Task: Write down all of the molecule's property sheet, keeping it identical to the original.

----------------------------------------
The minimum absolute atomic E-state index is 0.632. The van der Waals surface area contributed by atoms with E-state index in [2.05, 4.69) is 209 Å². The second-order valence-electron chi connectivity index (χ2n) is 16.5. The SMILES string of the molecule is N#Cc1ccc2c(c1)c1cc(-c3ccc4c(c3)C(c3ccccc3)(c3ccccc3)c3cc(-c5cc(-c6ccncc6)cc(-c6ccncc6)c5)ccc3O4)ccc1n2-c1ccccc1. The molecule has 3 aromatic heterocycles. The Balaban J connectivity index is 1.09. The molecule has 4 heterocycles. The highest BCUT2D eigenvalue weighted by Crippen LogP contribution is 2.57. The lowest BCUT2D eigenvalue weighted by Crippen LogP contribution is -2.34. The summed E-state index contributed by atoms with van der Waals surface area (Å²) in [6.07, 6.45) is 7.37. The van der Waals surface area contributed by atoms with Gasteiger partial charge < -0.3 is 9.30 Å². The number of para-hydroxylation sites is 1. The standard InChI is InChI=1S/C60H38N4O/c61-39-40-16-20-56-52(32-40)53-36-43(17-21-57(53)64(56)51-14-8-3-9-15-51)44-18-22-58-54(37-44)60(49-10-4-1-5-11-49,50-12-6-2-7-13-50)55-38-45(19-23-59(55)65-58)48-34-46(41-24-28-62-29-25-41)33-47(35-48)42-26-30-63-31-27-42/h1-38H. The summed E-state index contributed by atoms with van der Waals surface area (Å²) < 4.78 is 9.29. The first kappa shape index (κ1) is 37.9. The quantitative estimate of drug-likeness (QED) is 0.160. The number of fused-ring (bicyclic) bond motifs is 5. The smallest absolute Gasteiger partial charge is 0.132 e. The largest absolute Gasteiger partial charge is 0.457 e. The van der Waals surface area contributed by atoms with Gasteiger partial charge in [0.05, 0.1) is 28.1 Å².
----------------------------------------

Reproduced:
The minimum absolute atomic E-state index is 0.632. The van der Waals surface area contributed by atoms with E-state index in [2.05, 4.69) is 209 Å². The second-order valence-electron chi connectivity index (χ2n) is 16.5. The SMILES string of the molecule is N#Cc1ccc2c(c1)c1cc(-c3ccc4c(c3)C(c3ccccc3)(c3ccccc3)c3cc(-c5cc(-c6ccncc6)cc(-c6ccncc6)c5)ccc3O4)ccc1n2-c1ccccc1. The molecule has 3 aromatic heterocycles. The Balaban J connectivity index is 1.09. The molecule has 4 heterocycles. The highest BCUT2D eigenvalue weighted by Crippen LogP contribution is 2.57. The lowest BCUT2D eigenvalue weighted by Crippen LogP contribution is -2.34. The summed E-state index contributed by atoms with van der Waals surface area (Å²) in [6.07, 6.45) is 7.37. The van der Waals surface area contributed by atoms with Gasteiger partial charge < -0.3 is 9.30 Å². The number of para-hydroxylation sites is 1. The standard InChI is InChI=1S/C60H38N4O/c61-39-40-16-20-56-52(32-40)53-36-43(17-21-57(53)64(56)51-14-8-3-9-15-51)44-18-22-58-54(37-44)60(49-10-4-1-5-11-49,50-12-6-2-7-13-50)55-38-45(19-23-59(55)65-58)48-34-46(41-24-28-62-29-25-41)33-47(35-48)42-26-30-63-31-27-42/h1-38H. The summed E-state index contributed by atoms with van der Waals surface area (Å²) < 4.78 is 9.29. The first kappa shape index (κ1) is 37.9. The quantitative estimate of drug-likeness (QED) is 0.160. The number of fused-ring (bicyclic) bond motifs is 5. The smallest absolute Gasteiger partial charge is 0.132 e. The largest absolute Gasteiger partial charge is 0.457 e. The van der Waals surface area contributed by atoms with Gasteiger partial charge in [0.05, 0.1) is 28.1 Å².